This letter was written by Jeremiah Price (1786-1854), a native of Wales who first settled in Elizabethtown, New Jersey. Jeremiah built, or helped to build, the Auburn State Prison in Auburn, New York. About 1830, Jeremiah removed to St. Joseph, Michigan, and from there he removed to Chicago, about 1834 or 1835. On the 9th of May, 1835, he entered into an agreement with Henry Seymour, father of Gov. Horatio Seymour, of Utica, N.Y., by which the latter was to advance $5,000, and with this, he was to buy lands in Illinois, Indiana and Ohio, and the Territories of Michigan and Wisconsin. The lands purchased were to be sold at the end of five years from the 9th of May, 1835, and out of the profits of the purchase and sale, after charging to the investment the taxes and other charges, if any, together with seven per cent. interest on the investment, there was to be paid to Price one-half of the same, which one-half the profits were to be in full of his services and expenses of every kind, in making the explorations and searches for the lands, &c. It was understood by the agreement that the purchases were to be made during the year 1835, and that no payments for services or expenses were to be made by Seymour, except from the profits from the sale of lands. It appears that when the five years transpired the lands could not be sold on account of the great decline in real estate from the speculative times of 1835. Price, however, continued to pay the taxes for some time longer; in fact until the death of Henry Seymour by suicide in 1837. And after Mr. Seymour’s death, Price continued to pay the taxes and act as agent for the property till his own death, by cholera, in 1854. It is said that Price’s real estate was worth more than half a million dollars when he died.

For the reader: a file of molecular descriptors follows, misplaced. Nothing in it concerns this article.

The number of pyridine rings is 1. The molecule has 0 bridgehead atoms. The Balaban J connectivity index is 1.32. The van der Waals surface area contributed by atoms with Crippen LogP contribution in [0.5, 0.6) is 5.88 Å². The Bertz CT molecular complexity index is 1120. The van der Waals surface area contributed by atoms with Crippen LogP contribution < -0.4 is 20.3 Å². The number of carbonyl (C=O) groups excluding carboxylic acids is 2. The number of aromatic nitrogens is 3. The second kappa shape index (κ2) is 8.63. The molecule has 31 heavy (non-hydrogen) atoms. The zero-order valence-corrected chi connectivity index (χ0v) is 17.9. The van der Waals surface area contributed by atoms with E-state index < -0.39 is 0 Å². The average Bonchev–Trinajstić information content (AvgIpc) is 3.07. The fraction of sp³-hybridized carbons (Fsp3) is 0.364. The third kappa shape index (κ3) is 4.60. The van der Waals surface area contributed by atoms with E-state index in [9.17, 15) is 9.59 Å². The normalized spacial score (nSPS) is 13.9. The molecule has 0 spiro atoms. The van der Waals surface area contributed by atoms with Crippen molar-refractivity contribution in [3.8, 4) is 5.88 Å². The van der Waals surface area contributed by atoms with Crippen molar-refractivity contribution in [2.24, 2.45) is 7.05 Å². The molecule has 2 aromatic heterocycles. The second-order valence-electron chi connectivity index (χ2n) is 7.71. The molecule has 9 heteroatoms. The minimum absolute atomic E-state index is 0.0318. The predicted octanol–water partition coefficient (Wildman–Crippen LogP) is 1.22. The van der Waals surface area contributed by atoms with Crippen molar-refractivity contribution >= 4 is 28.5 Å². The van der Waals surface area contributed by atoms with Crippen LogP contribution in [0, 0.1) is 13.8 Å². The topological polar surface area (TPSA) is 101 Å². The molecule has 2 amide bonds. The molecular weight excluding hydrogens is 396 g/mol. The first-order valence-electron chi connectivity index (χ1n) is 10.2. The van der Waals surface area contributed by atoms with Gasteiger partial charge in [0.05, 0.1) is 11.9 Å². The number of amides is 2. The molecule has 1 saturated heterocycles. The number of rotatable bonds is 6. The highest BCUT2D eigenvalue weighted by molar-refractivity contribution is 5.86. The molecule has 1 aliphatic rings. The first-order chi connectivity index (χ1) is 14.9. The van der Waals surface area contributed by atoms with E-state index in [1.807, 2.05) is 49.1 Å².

Jeremiah no doubt saw the following circular that was published in the New York Scientific American and picked up by numerous newspapers across the country in March 1848:
Mr. Joseph Grant, of Providence, Rhode Island (or of Delaware, Ill.) has invented a machine for making bricks, which is one of the greatest labor saving machines ever invented. It is entirely new and original and with proper power, (2 horses,) will make more than one thousand bricks in one minute, or thirty thousand per hour, allowing the machine to be one half the time receiving the clay. The machine is locomotive and is drawn over the yard, leaving three rows of pressed bricks upon the ground as handsomely as though laid by hand. It requires only one man to tend the machine. A patent is secured and a machine will be ready to work in two or three weeks.
Addressed to Joseph Grant, Esq., Providence, Rhode Island
February 26th 1848
Joseph Grant, Esq.
Providence, Rhode Island
I see a communication in the New York Bulletin of a new Brick Machine invented by you. It says with proper (or 2 horse power) it will make more than one thousand bricks per minute or 30 thousand per hour, which I thought must be a mistake. It says your machine is locomotive leaving 3 rows of pressed bricks on the ground as it moves along. It says your patent is secured and you expect to have one to work in a few weeks.
Will you please drop me a line by return mail informing me about your Machine and if the above is correct or not, and what you would charge for the right — exclusive right — for Cook, Grundy, Will, and Lasalle Counties, State of Illinois, and say what price for Cook County alone. Chicago is in Cook County.
You will say what the expense of a machine is and can we make one from a description or must we get of you a model and does the clay require more or less working than usual before put in the machine, and how many hands, horses &c. does it require. I would like to purchase a [machine] if it will be any advantage to me or to CHicago as considerable of brick buildings is about to be erected. I expect to erect 2-4 story stores myself.
Respectfully yours, — Jeremiah Price
If you do not wish to see rights, can you not start a machine here in the spring? Yours, — J. Price